While the California Consumer Privacy Act (CCPA) went into effect on January 1st of this year, the California Attorney General submitted the final draft of proposed regulations only last month. With the CCPA’s inclusion of a private right of action for California residents to seek actual or statutory damages if their personal information has been “subject to an unauthorized access and exfiltration, theft or disclosure” due to a business’s failure to “implement and maintain reasonable security procedures,” there is added exposure in California consumer class actions if a business suffers a data breach, especially because the CCPA allows for statutory damages without having to prove actual harm. The CCPA sets the statutory limit between $100 and $750 per consumer per incident. The amount awarded is based on “any one or more of the relevant circumstances presented by any of the parties to the case, including, but not limited to, the nature and seriousness of the misconduct, the number of violations, the persistence of the misconduct, the length of time over which the misconduct occurred, the willfulness of the defendant’s misconduct, and the defendant’s assets, liabilities, and net worth.”
Now, with the Attorney General’s enforcement in effect as of July 1, the second half of 2020 could reveal much more about the Attorney General’s CCPA enforcement strategy. Additionally, the strategy of private litigants, who have been able to file CCPA claims since January 1, may also be instructive on what to expect for enforcement by the state.
While COVID-19 has certainly halted much litigation (or perhaps moved it to the digital world), the migration to remote work has actually led to several CCPA actions, as threat actors have exploited this unsteady transition and immense strain on information technology departments, which, for the first time, are dealing with a large group of employees working from home. So far this year, April was the most active month for new CCPA litigation, with over a dozen complaints being filed in both state and federal courts, mostly in California (no surprise), but also in Florida, New York, and Washington.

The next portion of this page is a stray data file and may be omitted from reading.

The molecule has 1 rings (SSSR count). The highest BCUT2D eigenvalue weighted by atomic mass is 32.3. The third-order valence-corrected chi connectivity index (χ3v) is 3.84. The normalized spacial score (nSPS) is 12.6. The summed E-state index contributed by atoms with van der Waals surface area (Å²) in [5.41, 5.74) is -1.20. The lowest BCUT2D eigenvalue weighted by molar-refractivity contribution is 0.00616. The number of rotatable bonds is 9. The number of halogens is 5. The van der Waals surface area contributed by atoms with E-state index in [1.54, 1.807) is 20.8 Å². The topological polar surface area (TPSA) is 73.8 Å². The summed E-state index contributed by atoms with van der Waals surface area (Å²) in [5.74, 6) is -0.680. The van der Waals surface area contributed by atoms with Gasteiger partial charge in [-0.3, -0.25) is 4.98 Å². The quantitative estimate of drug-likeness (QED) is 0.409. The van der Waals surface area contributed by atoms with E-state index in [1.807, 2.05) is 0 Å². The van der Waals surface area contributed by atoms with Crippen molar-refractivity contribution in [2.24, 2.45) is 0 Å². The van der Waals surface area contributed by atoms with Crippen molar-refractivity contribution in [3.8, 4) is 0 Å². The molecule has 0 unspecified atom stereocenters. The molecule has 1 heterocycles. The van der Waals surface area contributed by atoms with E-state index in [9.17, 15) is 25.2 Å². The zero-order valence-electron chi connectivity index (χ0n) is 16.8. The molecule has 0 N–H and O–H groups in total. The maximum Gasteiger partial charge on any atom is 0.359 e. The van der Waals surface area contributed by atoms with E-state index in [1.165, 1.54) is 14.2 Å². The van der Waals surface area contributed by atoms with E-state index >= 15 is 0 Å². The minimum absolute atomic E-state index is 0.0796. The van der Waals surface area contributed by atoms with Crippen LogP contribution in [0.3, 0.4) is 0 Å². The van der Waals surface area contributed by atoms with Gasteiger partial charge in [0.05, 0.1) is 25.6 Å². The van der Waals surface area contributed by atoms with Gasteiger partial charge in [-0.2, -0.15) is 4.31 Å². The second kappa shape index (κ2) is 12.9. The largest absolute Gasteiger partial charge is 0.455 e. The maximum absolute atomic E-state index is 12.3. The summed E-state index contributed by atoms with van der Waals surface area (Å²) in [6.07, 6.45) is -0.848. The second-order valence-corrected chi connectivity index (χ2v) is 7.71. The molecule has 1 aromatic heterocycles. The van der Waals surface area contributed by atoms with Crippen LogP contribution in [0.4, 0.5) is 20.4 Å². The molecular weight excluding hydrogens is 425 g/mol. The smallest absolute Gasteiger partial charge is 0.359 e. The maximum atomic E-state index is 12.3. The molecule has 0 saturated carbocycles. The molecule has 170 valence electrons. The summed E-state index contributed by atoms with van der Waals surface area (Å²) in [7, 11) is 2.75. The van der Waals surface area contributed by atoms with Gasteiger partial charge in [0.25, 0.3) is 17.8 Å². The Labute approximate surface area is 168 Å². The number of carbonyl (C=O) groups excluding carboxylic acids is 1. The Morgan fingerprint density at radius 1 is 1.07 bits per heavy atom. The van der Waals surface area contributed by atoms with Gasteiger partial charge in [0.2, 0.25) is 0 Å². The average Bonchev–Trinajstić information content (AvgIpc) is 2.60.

To date, the CCPA has yet to be interpreted in court. However, some of the recent case filings indicate that plaintiffs are attempting to interpret the CCPA’s private right of action very broadly.
It would seem that the limitations on the CCPA’s private right of action are clear. Section 1798.150(a)(1) of the CCPA states: “Any [California resident] consumer whose nonencrypted and nonredacted personal information…is subject to an unauthorized access and exfiltration, theft, or disclosure as a result of the business’s violation of the duty to implement and maintain reasonable security procedures and practices appropriate to the nature of the information to protect the personal information may institute a civil action.” Civil actions maybe be instituted for actual or statutory damages, injunctive relief and other relief the court deems proper.
The civil private right of action applies only if personal information has been the subject of a data breach and the statute makes clear that the “cause of action established by this section shall apply only to violations as defined in subdivision (a) and shall not be based on violations of any other section of this title.” Nonetheless, many litigants are attempting to bring actions for statutory damages related to a violation (i.e., failure to comply) of the CCPA without including any allegations related to the limited private right of action for a loss related to a data breach.
Furthermore, the CCPA expressly precludes consumers from using it as “the basis for a private right of action under any other law.” Section 1798.155 of the CCPA provides the Attorney General with broad enforcement authority over all CCPA violations, which means that there is no need for enforcement via any other consumer protection law. However, plaintiffs in many of the recent pleadings filed attempt to use the CCPA as a means of indicating violation of other consumer protection laws.
Overall, there have been 50 consumer class actions alleging some type of CCPA violation filed in the first six months of the year. And in the second half of 2020? Well, there is no indication of it slowing down. Because the Attorney General’s enforcement powers just took effect, the next six months will likely see more private litigant activity and state enforcement, even though the CCPA regulations are not yet effective; the Attorney General may bring an action under the CCPA for CCPA violations that occurred any time after January 1 by relying on the statute rather than the regulations. Therefore, if a business has been hit with a consumer class action, it could see an enforcement action down the road as well.
Currently, with the CCPA’s onerous requirements and the heightened possibility of email compromises and data security incidents due to the remote work situation, the liability risk for failing to comply with the CCPA could be very significant for businesses. Businesses that are vigilant in their CCPA compliance may be in a position to avoid the ominous threat of CCPA enforcement.